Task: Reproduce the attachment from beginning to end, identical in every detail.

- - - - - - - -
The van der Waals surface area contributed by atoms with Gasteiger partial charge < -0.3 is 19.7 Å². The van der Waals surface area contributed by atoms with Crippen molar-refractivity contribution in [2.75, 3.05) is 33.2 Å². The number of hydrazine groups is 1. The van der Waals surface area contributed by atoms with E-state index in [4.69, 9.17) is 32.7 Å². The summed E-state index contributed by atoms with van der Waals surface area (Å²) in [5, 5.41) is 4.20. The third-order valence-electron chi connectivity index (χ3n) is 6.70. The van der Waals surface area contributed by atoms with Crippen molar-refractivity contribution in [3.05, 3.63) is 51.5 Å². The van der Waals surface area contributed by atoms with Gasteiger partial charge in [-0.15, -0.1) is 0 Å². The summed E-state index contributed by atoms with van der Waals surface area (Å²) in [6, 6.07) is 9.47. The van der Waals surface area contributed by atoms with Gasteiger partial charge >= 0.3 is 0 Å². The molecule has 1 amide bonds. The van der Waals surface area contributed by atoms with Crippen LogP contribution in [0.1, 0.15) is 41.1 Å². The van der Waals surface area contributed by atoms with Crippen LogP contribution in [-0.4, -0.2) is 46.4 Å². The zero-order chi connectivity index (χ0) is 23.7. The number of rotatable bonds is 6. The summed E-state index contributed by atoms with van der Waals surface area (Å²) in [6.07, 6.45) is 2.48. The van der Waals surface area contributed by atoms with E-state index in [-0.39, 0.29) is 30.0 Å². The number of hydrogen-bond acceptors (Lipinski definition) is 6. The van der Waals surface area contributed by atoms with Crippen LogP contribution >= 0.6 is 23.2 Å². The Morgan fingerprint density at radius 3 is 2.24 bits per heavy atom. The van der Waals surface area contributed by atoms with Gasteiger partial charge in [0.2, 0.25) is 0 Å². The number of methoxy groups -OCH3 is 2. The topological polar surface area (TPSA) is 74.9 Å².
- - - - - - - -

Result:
The van der Waals surface area contributed by atoms with Gasteiger partial charge < -0.3 is 19.7 Å². The van der Waals surface area contributed by atoms with Crippen molar-refractivity contribution in [2.75, 3.05) is 33.2 Å². The number of hydrazine groups is 1. The van der Waals surface area contributed by atoms with E-state index in [4.69, 9.17) is 32.7 Å². The summed E-state index contributed by atoms with van der Waals surface area (Å²) in [5, 5.41) is 4.20. The third-order valence-electron chi connectivity index (χ3n) is 6.70. The van der Waals surface area contributed by atoms with Crippen molar-refractivity contribution in [3.05, 3.63) is 51.5 Å². The van der Waals surface area contributed by atoms with Gasteiger partial charge in [-0.15, -0.1) is 0 Å². The summed E-state index contributed by atoms with van der Waals surface area (Å²) in [6, 6.07) is 9.47. The van der Waals surface area contributed by atoms with Gasteiger partial charge >= 0.3 is 0 Å². The molecule has 1 amide bonds. The van der Waals surface area contributed by atoms with Crippen LogP contribution in [0.1, 0.15) is 41.1 Å². The van der Waals surface area contributed by atoms with Crippen LogP contribution in [-0.4, -0.2) is 46.4 Å². The zero-order chi connectivity index (χ0) is 23.7. The number of rotatable bonds is 6. The summed E-state index contributed by atoms with van der Waals surface area (Å²) in [6.07, 6.45) is 2.48. The van der Waals surface area contributed by atoms with E-state index in [-0.39, 0.29) is 30.0 Å². The number of hydrogen-bond acceptors (Lipinski definition) is 6. The van der Waals surface area contributed by atoms with Crippen LogP contribution >= 0.6 is 23.2 Å². The Morgan fingerprint density at radius 3 is 2.24 bits per heavy atom. The van der Waals surface area contributed by atoms with Gasteiger partial charge in [0.2, 0.25) is 0 Å². The number of methoxy groups -OCH3 is 2. The topological polar surface area (TPSA) is 74.9 Å².